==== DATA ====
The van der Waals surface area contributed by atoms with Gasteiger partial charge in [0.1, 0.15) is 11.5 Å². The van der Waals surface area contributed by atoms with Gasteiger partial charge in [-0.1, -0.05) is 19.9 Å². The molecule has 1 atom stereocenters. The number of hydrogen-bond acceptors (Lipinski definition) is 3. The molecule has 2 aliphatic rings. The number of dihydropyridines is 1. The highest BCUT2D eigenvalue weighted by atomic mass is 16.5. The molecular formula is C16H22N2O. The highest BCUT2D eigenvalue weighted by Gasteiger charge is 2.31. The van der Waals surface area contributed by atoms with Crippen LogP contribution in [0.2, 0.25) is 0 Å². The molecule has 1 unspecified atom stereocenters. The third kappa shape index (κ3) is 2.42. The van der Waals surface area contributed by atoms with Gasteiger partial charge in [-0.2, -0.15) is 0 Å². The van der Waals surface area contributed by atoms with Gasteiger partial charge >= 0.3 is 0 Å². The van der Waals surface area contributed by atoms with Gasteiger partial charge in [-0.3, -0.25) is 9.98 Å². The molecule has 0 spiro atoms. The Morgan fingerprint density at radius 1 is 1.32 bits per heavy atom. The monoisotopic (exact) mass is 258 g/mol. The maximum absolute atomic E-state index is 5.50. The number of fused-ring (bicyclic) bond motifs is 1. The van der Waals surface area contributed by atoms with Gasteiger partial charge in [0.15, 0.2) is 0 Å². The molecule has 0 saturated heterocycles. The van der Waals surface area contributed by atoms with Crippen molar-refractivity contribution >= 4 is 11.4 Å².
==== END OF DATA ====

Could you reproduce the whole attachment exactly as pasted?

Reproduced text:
The van der Waals surface area contributed by atoms with Gasteiger partial charge in [0.1, 0.15) is 11.5 Å². The van der Waals surface area contributed by atoms with Gasteiger partial charge in [-0.1, -0.05) is 19.9 Å². The molecule has 1 atom stereocenters. The number of hydrogen-bond acceptors (Lipinski definition) is 3. The molecule has 2 aliphatic rings. The number of dihydropyridines is 1. The highest BCUT2D eigenvalue weighted by atomic mass is 16.5. The molecular formula is C16H22N2O. The highest BCUT2D eigenvalue weighted by Gasteiger charge is 2.31. The van der Waals surface area contributed by atoms with Crippen LogP contribution in [0.2, 0.25) is 0 Å². The molecule has 1 unspecified atom stereocenters. The third kappa shape index (κ3) is 2.42. The van der Waals surface area contributed by atoms with Gasteiger partial charge in [-0.2, -0.15) is 0 Å². The van der Waals surface area contributed by atoms with Gasteiger partial charge >= 0.3 is 0 Å². The van der Waals surface area contributed by atoms with Gasteiger partial charge in [-0.3, -0.25) is 9.98 Å². The molecule has 0 spiro atoms. The Morgan fingerprint density at radius 1 is 1.32 bits per heavy atom. The monoisotopic (exact) mass is 258 g/mol. The maximum absolute atomic E-state index is 5.50. The number of fused-ring (bicyclic) bond motifs is 1. The van der Waals surface area contributed by atoms with Gasteiger partial charge in [0.15, 0.2) is 0 Å². The molecule has 0 saturated heterocycles. The van der Waals surface area contributed by atoms with Crippen molar-refractivity contribution >= 4 is 11.4 Å².